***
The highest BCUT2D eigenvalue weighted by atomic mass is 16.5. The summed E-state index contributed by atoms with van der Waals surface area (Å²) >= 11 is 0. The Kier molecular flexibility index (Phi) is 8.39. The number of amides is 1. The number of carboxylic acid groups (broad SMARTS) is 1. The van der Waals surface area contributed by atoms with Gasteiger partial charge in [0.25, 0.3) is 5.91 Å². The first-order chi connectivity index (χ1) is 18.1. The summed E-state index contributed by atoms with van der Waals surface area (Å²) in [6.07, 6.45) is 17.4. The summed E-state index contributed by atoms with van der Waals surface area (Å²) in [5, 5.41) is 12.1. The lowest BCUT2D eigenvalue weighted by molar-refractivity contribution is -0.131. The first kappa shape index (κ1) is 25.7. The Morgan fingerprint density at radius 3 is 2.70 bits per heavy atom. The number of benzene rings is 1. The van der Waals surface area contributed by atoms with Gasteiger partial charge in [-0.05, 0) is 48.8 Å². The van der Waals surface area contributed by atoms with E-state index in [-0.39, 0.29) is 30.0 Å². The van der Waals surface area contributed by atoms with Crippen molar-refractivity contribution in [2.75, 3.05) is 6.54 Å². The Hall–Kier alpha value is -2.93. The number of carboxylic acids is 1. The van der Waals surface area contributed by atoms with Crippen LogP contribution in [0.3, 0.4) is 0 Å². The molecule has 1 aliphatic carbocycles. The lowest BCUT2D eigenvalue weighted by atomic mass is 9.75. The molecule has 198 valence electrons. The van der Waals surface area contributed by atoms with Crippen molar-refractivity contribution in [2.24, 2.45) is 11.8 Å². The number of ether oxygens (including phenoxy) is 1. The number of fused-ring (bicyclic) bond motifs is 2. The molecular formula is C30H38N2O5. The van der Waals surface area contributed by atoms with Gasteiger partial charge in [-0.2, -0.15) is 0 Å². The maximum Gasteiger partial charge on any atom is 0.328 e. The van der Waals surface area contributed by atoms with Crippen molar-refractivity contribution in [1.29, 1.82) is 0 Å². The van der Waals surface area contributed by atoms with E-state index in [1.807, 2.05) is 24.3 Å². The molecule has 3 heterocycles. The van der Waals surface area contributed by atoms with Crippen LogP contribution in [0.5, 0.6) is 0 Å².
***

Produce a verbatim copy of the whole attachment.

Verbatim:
The highest BCUT2D eigenvalue weighted by atomic mass is 16.5. The summed E-state index contributed by atoms with van der Waals surface area (Å²) >= 11 is 0. The Kier molecular flexibility index (Phi) is 8.39. The number of amides is 1. The number of carboxylic acid groups (broad SMARTS) is 1. The van der Waals surface area contributed by atoms with Gasteiger partial charge in [0.25, 0.3) is 5.91 Å². The first-order chi connectivity index (χ1) is 18.1. The summed E-state index contributed by atoms with van der Waals surface area (Å²) in [6.07, 6.45) is 17.4. The summed E-state index contributed by atoms with van der Waals surface area (Å²) in [5, 5.41) is 12.1. The lowest BCUT2D eigenvalue weighted by molar-refractivity contribution is -0.131. The first kappa shape index (κ1) is 25.7. The Morgan fingerprint density at radius 3 is 2.70 bits per heavy atom. The number of benzene rings is 1. The van der Waals surface area contributed by atoms with Gasteiger partial charge in [-0.05, 0) is 48.8 Å². The van der Waals surface area contributed by atoms with E-state index in [-0.39, 0.29) is 30.0 Å². The van der Waals surface area contributed by atoms with Crippen molar-refractivity contribution in [2.75, 3.05) is 6.54 Å². The Hall–Kier alpha value is -2.93. The number of carboxylic acids is 1. The van der Waals surface area contributed by atoms with Crippen LogP contribution in [0.3, 0.4) is 0 Å². The molecule has 1 aliphatic carbocycles. The lowest BCUT2D eigenvalue weighted by atomic mass is 9.75. The molecule has 198 valence electrons. The van der Waals surface area contributed by atoms with Crippen molar-refractivity contribution in [2.24, 2.45) is 11.8 Å². The number of ether oxygens (including phenoxy) is 1. The number of fused-ring (bicyclic) bond motifs is 2. The molecular formula is C30H38N2O5. The van der Waals surface area contributed by atoms with Gasteiger partial charge in [-0.2, -0.15) is 0 Å². The maximum Gasteiger partial charge on any atom is 0.328 e. The van der Waals surface area contributed by atoms with Crippen molar-refractivity contribution in [1.29, 1.82) is 0 Å². The van der Waals surface area contributed by atoms with E-state index in [1.807, 2.05) is 24.3 Å². The molecule has 3 heterocycles. The van der Waals surface area contributed by atoms with Crippen LogP contribution in [0.5, 0.6) is 0 Å².